Anyone with even a passing interest in the current state of college athletics in this country should go out of their way to seek out the entire 2+ hour NBC Sports Network broadcast of “Costas Tonight” last (4/4/2012) night, which was a town hall-style cornucopia of debate about the dysfunction and hypocrisy of today’s system. (NBC Sports makes it particularly difficult to find all of the video, but a good starting point with some key highlights can be found here; or you can point your favorite DVR to this rebroadcast schedule).
Bob Costas does a Herculean job of trying to corral the myriad of issues facing the unwieldy college sports labyrinth that the NCAA, the US television industry, brand marketers, and America’s institutions of higher education have unwittingly conspired to create. Issues like the unintended consequences of Title IX, paying college athletes in revenue-generating sports, hypocritical rules and compromised academic missions, the lunacy of 35 football bowl games, four post-season hoops tournaments and comically gerrymandered athletic conferences, and many more. Excellent stuff, all of it - and Costas himself says on a number of occasions during the broadcast there simply isn’t enough time to go into all of the many concentric and tangential issues.
One of those issues barely discussed (and one that should be the topic of a “part two” of this discussion) is the pronounced role of ad-supported media - television, of course, in particular - in fueling this beast of a situation. Most of the major media conglomerates and professional sports league recognize the increasing value of live, linear sports rights in an increasingly time-shifted, device-independent, on-demand media landscape - and the sprawl of the two major revenue-producing engines of Division 1-A football and men’s basketball seemingly has no bounds.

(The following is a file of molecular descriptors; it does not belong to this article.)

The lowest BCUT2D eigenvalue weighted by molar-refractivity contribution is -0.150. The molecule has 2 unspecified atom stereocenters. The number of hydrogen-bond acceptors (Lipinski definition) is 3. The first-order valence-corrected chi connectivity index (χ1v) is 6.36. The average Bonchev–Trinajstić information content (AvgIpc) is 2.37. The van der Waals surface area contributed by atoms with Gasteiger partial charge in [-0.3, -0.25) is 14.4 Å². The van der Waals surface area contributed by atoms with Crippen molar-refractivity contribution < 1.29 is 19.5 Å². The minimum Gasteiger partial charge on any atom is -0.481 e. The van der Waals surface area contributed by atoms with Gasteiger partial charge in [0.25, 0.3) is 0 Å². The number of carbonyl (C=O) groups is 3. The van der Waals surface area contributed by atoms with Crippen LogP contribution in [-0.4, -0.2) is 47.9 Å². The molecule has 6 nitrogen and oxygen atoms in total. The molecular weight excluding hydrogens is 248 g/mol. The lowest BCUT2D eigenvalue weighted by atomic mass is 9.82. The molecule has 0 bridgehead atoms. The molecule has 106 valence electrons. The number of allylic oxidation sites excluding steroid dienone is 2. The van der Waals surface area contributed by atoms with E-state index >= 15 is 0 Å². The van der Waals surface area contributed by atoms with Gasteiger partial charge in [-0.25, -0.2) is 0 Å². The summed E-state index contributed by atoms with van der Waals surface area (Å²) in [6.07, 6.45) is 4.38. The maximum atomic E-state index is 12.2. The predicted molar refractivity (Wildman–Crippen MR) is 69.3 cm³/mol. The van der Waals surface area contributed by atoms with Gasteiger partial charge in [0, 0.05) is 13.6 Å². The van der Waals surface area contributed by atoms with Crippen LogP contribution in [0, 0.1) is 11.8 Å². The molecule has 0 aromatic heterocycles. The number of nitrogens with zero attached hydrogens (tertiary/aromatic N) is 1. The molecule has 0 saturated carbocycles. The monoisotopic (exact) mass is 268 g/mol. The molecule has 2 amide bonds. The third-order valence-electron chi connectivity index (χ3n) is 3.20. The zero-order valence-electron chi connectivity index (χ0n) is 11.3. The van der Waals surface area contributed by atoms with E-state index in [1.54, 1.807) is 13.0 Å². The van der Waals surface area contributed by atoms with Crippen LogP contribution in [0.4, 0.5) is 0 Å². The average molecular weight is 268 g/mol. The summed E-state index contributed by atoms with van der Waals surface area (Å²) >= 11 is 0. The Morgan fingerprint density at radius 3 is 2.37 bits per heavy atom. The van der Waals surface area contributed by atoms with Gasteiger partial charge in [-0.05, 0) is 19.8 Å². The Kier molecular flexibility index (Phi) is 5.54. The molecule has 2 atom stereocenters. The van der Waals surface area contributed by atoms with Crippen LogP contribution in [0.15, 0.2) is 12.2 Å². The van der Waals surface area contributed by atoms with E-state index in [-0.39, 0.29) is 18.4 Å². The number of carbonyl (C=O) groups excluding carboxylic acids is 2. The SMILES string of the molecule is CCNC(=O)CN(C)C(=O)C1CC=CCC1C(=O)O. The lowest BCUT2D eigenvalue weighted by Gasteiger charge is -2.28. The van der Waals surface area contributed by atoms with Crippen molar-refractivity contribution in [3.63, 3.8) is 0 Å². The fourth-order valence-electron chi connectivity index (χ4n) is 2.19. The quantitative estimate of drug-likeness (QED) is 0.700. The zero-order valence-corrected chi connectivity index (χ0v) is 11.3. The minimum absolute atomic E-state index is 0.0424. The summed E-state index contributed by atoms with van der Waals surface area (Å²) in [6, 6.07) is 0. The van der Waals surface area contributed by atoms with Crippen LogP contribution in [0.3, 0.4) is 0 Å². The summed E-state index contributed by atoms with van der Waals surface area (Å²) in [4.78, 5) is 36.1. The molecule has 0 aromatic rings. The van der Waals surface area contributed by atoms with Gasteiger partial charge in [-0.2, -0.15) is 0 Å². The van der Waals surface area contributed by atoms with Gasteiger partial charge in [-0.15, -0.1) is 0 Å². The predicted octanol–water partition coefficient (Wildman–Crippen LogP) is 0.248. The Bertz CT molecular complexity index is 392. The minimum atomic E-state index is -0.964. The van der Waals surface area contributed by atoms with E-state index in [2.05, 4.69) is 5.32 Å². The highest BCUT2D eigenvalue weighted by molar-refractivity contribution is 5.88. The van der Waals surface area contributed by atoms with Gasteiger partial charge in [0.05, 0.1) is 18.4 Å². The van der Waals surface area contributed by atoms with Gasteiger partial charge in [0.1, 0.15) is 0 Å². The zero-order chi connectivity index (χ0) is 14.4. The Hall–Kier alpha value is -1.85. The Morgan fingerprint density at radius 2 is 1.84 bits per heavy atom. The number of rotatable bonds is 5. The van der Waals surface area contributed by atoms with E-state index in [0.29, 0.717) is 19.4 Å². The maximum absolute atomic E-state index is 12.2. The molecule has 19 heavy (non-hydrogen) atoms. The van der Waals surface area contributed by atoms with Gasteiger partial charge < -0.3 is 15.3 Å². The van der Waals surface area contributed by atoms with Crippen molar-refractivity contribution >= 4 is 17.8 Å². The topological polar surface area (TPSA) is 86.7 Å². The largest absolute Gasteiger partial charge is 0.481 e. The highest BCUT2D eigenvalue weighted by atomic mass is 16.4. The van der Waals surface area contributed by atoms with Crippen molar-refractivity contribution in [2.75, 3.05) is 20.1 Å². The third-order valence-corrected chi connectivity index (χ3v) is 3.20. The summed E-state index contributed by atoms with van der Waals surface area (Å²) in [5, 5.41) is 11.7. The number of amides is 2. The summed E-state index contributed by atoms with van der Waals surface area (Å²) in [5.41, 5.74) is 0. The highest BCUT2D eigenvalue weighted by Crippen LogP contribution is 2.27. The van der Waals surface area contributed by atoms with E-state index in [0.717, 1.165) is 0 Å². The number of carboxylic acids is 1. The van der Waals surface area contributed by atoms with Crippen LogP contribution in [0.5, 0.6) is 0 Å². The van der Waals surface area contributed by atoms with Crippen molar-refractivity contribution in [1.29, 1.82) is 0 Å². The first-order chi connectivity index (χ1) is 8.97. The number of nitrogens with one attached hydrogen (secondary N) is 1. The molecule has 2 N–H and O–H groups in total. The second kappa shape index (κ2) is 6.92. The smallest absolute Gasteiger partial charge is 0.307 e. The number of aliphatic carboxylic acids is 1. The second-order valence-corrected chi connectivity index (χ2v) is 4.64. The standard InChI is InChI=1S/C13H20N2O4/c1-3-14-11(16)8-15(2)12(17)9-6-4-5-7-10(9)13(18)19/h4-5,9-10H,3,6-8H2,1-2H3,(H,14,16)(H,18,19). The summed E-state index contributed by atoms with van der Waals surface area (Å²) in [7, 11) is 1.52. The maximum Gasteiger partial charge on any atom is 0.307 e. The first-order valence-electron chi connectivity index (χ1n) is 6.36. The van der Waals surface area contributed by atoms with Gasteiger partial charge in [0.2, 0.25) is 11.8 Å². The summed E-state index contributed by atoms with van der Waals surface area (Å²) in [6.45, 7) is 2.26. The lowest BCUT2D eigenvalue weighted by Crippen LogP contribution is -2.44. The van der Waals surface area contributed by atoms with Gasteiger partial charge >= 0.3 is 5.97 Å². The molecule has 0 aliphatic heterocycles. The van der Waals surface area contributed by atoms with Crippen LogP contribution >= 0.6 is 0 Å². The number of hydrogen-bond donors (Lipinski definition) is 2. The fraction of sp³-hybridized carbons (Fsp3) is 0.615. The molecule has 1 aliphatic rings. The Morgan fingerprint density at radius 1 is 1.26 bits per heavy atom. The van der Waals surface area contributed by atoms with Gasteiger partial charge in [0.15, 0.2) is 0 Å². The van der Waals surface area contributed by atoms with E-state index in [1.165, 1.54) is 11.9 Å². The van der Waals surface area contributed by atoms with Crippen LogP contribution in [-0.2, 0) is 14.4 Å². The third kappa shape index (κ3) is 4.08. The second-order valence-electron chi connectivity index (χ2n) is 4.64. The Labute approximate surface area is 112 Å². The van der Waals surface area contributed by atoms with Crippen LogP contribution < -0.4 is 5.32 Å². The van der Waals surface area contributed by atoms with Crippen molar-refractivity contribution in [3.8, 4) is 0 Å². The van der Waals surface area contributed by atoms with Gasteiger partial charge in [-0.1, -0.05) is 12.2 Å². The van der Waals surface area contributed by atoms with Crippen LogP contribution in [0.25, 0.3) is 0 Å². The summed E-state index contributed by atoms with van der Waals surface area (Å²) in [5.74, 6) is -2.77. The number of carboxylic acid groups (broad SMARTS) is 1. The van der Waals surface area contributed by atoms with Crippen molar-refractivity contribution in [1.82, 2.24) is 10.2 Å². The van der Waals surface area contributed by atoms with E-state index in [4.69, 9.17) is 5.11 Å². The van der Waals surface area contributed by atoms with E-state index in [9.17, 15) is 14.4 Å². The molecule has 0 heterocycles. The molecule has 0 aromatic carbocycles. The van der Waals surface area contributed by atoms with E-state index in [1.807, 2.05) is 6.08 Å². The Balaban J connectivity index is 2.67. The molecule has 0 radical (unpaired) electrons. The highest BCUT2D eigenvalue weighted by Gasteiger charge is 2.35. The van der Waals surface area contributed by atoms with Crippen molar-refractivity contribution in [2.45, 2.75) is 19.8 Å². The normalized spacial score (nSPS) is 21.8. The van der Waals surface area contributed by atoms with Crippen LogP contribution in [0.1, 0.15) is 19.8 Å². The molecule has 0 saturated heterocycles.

But there is plenty of untilled television/media soil left in college athletics, and don’t think that the NCAA, its crazy patchwork of conferences (12 teams in the Big Ten and ten teams in the Big 12 - right), and its many media suitors aren’t already thinking of ways to wring even more money from the heretofore “lesser” sports, divisions and feeder systems. And as long as Brian Bedol is still alive, there will always be room for more college media revenue opportunity.
The big bang of newer forms of mobile, social, digital, audio, and video media consumption will only increase the already-big business of college athletics to even grander heights of commercialism and delusion.
The media industry and the guardians of the American higher education system have to look each other in the eye and honestly ask whether this inexorable path is prudent, sustainable and desired - before it inevitably collapses upon itself.
(photos: Ronald Martinez/Getty Images via bet.com; Zap2it.com)